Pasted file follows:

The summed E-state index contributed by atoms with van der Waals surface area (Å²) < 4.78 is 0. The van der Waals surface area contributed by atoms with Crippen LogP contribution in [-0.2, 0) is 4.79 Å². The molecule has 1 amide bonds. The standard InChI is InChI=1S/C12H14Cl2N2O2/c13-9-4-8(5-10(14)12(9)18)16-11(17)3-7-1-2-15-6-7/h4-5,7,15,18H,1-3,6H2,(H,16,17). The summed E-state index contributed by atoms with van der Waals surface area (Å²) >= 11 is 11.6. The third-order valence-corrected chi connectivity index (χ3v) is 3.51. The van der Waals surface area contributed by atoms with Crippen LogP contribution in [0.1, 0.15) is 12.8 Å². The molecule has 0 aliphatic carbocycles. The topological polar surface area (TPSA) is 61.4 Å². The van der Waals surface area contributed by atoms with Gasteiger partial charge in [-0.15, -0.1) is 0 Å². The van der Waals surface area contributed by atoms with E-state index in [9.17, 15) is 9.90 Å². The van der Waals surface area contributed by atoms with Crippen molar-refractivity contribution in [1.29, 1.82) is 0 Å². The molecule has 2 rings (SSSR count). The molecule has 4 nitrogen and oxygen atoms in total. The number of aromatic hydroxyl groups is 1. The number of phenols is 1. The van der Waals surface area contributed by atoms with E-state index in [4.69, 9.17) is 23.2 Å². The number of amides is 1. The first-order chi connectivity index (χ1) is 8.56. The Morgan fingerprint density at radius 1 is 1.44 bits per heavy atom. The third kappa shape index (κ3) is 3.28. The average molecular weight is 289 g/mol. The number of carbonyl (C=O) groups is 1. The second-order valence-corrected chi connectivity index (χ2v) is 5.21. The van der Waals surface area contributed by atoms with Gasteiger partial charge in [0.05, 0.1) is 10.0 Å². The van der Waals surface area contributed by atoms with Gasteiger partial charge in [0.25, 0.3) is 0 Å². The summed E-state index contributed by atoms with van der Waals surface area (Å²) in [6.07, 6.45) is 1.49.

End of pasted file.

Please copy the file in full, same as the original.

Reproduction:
The summed E-state index contributed by atoms with van der Waals surface area (Å²) < 4.78 is 0. The van der Waals surface area contributed by atoms with Crippen LogP contribution in [-0.2, 0) is 4.79 Å². The molecule has 1 amide bonds. The standard InChI is InChI=1S/C12H14Cl2N2O2/c13-9-4-8(5-10(14)12(9)18)16-11(17)3-7-1-2-15-6-7/h4-5,7,15,18H,1-3,6H2,(H,16,17). The summed E-state index contributed by atoms with van der Waals surface area (Å²) >= 11 is 11.6. The third-order valence-corrected chi connectivity index (χ3v) is 3.51. The van der Waals surface area contributed by atoms with Crippen LogP contribution in [0.1, 0.15) is 12.8 Å². The molecule has 0 aliphatic carbocycles. The topological polar surface area (TPSA) is 61.4 Å². The van der Waals surface area contributed by atoms with Gasteiger partial charge in [-0.15, -0.1) is 0 Å². The van der Waals surface area contributed by atoms with E-state index in [9.17, 15) is 9.90 Å². The van der Waals surface area contributed by atoms with Crippen molar-refractivity contribution in [1.29, 1.82) is 0 Å². The molecule has 2 rings (SSSR count). The molecule has 4 nitrogen and oxygen atoms in total. The number of aromatic hydroxyl groups is 1. The number of phenols is 1. The van der Waals surface area contributed by atoms with E-state index in [4.69, 9.17) is 23.2 Å². The number of amides is 1. The first-order chi connectivity index (χ1) is 8.56. The Morgan fingerprint density at radius 1 is 1.44 bits per heavy atom. The third kappa shape index (κ3) is 3.28. The average molecular weight is 289 g/mol. The number of carbonyl (C=O) groups is 1. The second-order valence-corrected chi connectivity index (χ2v) is 5.21. The van der Waals surface area contributed by atoms with Gasteiger partial charge in [0.05, 0.1) is 10.0 Å². The van der Waals surface area contributed by atoms with Gasteiger partial charge in [0.25, 0.3) is 0 Å². The summed E-state index contributed by atoms with van der Waals surface area (Å²) in [6.07, 6.45) is 1.49.